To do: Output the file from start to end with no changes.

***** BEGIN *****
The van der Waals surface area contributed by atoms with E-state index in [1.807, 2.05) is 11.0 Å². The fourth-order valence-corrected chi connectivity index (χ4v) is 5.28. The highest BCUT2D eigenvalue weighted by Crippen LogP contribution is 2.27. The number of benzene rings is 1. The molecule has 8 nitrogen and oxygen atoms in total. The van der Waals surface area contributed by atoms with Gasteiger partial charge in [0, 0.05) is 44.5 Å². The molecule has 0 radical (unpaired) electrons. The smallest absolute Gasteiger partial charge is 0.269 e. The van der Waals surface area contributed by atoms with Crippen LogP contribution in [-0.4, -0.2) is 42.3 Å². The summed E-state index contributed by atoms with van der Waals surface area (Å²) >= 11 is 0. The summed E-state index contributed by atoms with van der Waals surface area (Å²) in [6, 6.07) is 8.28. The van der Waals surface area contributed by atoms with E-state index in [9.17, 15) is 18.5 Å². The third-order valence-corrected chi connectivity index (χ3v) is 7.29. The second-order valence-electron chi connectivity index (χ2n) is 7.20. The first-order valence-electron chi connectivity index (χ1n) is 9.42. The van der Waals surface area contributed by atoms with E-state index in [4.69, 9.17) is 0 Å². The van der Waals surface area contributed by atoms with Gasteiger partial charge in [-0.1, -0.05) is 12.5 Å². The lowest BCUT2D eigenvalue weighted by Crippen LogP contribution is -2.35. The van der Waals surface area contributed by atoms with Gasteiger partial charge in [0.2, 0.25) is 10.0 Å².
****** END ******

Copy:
The van der Waals surface area contributed by atoms with E-state index in [1.807, 2.05) is 11.0 Å². The fourth-order valence-corrected chi connectivity index (χ4v) is 5.28. The highest BCUT2D eigenvalue weighted by Crippen LogP contribution is 2.27. The number of benzene rings is 1. The molecule has 8 nitrogen and oxygen atoms in total. The van der Waals surface area contributed by atoms with Gasteiger partial charge in [0, 0.05) is 44.5 Å². The molecule has 0 radical (unpaired) electrons. The smallest absolute Gasteiger partial charge is 0.269 e. The van der Waals surface area contributed by atoms with Crippen LogP contribution in [-0.4, -0.2) is 42.3 Å². The summed E-state index contributed by atoms with van der Waals surface area (Å²) >= 11 is 0. The summed E-state index contributed by atoms with van der Waals surface area (Å²) in [6, 6.07) is 8.28. The van der Waals surface area contributed by atoms with E-state index in [9.17, 15) is 18.5 Å². The third-order valence-corrected chi connectivity index (χ3v) is 7.29. The second-order valence-electron chi connectivity index (χ2n) is 7.20. The first-order valence-electron chi connectivity index (χ1n) is 9.42. The van der Waals surface area contributed by atoms with E-state index in [4.69, 9.17) is 0 Å². The van der Waals surface area contributed by atoms with Gasteiger partial charge in [-0.1, -0.05) is 12.5 Å². The lowest BCUT2D eigenvalue weighted by Crippen LogP contribution is -2.35. The van der Waals surface area contributed by atoms with Gasteiger partial charge in [0.2, 0.25) is 10.0 Å².